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  1. Trustworthiness is a Social Norm, but Trusting is Not.Cristina Bicchieri, Erte Xiao & Ryan Muldoon - 2011 - Politics, Philosophy and Economics 10 (2):170-187.
    Previous literature has demonstrated the important role that trust plays in developing and maintaining well-functioning societies. However, if we are to learn how to increase levels of trust in society, we must first understand why people choose to trust others. One potential answer to this is that people view trust as normative: there is a social norm for trusting that imposes punishment for noncompliance. To test this, we report data from a survey with salient rewards to elicit people’s attitudes regarding (...)
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    Combining Brain and Behavioral Data to Improve Econometric Policy Analysis.Daniel Houser, Daniel Schunk & Erte Xiao - 2007 - Analyse & Kritik 29 (1):86-96.
    For an economist, ultimate goals of neuroeconomic research include improving economic policy analysis. One path toward this goal is to use neuroeconomic data to advance economic theory, and productive efforts have been made towards that end. Equally important, though less studied, is how neuroeconomics can provide quantitative evidence on policy, and in particular the way in which it might inform structural econometric inference. This paper is a first step in that direction. We suggest here that key forms of preference heterogeneity (...)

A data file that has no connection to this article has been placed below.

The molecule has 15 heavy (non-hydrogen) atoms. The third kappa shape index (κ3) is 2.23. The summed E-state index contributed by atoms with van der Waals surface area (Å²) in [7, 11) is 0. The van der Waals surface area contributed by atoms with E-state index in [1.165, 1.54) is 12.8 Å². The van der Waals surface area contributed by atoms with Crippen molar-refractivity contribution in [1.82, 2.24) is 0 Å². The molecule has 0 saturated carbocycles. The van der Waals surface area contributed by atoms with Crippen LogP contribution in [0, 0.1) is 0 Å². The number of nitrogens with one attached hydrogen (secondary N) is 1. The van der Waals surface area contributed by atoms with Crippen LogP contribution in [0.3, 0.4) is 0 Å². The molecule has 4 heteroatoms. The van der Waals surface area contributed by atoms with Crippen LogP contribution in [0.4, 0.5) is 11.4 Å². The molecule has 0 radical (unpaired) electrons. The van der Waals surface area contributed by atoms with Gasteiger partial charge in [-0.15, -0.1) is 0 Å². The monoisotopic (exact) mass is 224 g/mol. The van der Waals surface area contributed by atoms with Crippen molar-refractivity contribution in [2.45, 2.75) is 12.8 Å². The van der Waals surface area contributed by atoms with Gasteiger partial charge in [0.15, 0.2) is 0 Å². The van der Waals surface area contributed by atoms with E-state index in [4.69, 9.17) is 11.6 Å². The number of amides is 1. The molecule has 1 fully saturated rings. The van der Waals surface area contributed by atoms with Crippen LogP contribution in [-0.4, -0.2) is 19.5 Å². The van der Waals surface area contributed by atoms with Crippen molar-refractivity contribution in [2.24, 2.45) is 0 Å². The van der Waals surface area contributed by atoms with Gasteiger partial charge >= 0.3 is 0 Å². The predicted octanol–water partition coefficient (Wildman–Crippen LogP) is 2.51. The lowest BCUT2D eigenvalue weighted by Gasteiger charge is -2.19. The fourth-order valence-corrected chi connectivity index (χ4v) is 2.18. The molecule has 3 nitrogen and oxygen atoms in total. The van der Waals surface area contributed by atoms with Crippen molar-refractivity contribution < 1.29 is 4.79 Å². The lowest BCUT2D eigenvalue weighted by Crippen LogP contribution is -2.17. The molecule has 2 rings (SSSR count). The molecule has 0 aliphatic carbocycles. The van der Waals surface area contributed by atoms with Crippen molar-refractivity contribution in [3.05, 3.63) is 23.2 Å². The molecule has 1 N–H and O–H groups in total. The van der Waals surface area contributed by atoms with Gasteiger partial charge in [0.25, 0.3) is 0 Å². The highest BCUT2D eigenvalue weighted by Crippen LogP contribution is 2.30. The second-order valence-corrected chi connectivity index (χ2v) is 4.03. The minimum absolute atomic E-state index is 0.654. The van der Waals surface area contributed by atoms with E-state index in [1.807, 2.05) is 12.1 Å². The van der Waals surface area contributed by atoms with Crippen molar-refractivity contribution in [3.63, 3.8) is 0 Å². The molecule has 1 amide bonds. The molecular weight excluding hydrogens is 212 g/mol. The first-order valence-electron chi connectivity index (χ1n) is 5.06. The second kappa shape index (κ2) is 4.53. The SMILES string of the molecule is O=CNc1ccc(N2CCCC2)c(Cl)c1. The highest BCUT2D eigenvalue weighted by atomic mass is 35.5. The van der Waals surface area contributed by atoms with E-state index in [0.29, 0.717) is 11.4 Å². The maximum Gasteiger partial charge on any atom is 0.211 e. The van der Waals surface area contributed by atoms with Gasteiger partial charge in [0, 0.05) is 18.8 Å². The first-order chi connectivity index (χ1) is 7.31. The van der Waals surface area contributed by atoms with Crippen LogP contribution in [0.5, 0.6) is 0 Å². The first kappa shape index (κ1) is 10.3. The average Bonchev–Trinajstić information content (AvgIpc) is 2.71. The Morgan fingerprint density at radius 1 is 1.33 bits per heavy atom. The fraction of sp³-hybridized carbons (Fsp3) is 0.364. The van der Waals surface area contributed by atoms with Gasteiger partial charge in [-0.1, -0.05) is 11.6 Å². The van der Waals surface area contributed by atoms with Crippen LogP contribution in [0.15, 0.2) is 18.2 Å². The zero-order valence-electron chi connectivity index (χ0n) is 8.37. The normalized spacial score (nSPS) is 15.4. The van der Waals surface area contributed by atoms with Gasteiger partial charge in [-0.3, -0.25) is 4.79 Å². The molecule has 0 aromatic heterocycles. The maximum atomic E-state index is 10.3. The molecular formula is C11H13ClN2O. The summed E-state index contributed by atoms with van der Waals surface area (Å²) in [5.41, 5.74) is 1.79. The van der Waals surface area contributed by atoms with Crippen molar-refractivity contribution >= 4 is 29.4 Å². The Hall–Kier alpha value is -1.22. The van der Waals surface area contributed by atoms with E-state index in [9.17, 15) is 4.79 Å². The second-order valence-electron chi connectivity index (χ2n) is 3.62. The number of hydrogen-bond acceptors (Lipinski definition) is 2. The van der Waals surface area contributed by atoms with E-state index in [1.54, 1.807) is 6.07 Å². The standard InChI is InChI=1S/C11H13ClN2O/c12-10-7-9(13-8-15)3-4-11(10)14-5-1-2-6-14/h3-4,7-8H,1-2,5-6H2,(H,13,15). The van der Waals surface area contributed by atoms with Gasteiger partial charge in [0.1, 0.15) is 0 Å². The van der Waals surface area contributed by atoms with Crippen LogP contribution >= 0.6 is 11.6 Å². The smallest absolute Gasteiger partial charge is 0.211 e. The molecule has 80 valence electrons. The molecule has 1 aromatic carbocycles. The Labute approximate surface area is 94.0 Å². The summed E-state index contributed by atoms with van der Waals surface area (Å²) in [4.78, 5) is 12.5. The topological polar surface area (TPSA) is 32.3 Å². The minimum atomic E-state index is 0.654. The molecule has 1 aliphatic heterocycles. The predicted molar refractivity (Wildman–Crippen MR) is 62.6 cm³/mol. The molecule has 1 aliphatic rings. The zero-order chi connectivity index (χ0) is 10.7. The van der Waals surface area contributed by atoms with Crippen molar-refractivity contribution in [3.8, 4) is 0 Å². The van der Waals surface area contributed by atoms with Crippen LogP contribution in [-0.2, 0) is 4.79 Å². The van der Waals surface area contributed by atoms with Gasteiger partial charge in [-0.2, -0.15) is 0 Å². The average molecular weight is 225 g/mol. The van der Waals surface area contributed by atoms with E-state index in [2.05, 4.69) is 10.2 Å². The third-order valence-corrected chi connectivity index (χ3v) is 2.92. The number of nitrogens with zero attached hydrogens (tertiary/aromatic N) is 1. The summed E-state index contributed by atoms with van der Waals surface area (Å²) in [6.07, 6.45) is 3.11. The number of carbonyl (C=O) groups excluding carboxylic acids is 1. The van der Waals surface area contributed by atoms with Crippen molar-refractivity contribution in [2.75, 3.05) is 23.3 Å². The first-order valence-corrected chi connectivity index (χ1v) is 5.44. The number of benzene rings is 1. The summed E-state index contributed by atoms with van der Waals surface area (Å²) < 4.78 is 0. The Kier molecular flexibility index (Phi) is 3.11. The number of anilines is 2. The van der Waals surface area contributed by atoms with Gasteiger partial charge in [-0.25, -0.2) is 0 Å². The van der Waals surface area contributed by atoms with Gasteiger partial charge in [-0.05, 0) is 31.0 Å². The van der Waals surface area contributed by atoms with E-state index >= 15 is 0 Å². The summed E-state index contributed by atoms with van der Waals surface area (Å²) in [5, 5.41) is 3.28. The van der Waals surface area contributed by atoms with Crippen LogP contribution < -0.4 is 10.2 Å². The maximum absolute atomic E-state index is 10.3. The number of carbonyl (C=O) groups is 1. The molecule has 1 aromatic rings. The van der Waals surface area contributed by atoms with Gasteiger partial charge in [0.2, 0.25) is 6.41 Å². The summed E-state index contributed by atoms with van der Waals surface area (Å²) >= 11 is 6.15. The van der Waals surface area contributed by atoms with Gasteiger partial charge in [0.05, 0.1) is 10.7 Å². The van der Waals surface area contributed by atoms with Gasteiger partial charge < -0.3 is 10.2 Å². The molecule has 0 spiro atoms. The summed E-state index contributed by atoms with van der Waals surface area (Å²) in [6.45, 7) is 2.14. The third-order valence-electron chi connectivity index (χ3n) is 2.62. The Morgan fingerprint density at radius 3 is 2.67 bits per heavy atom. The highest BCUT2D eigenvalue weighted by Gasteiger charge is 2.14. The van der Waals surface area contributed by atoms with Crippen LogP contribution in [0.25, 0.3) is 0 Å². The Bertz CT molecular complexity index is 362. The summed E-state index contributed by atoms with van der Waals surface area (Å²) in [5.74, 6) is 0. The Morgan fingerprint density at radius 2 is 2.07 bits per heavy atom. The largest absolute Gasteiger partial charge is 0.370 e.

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  3. Words or Deeds? Choosing What to Know About Others.Erte Xiao & Cristina Bicchieri - 2012 - Synthese 187 (1):49-63.
    Social cooperation often relies on individuals’ spontaneous norm obedience when there is no punishment for violation or reward for compliance. However, people do not consistently follow pro-social norms. Previous studies have suggested that an individual’s tendency toward norm conformity is affected by empirical information (i.e., what others did or would do in a similar situation) as well as by normative information (i.e., what others think one ought to do). Yet little is known about whether people have an intrinsic desire to (...)
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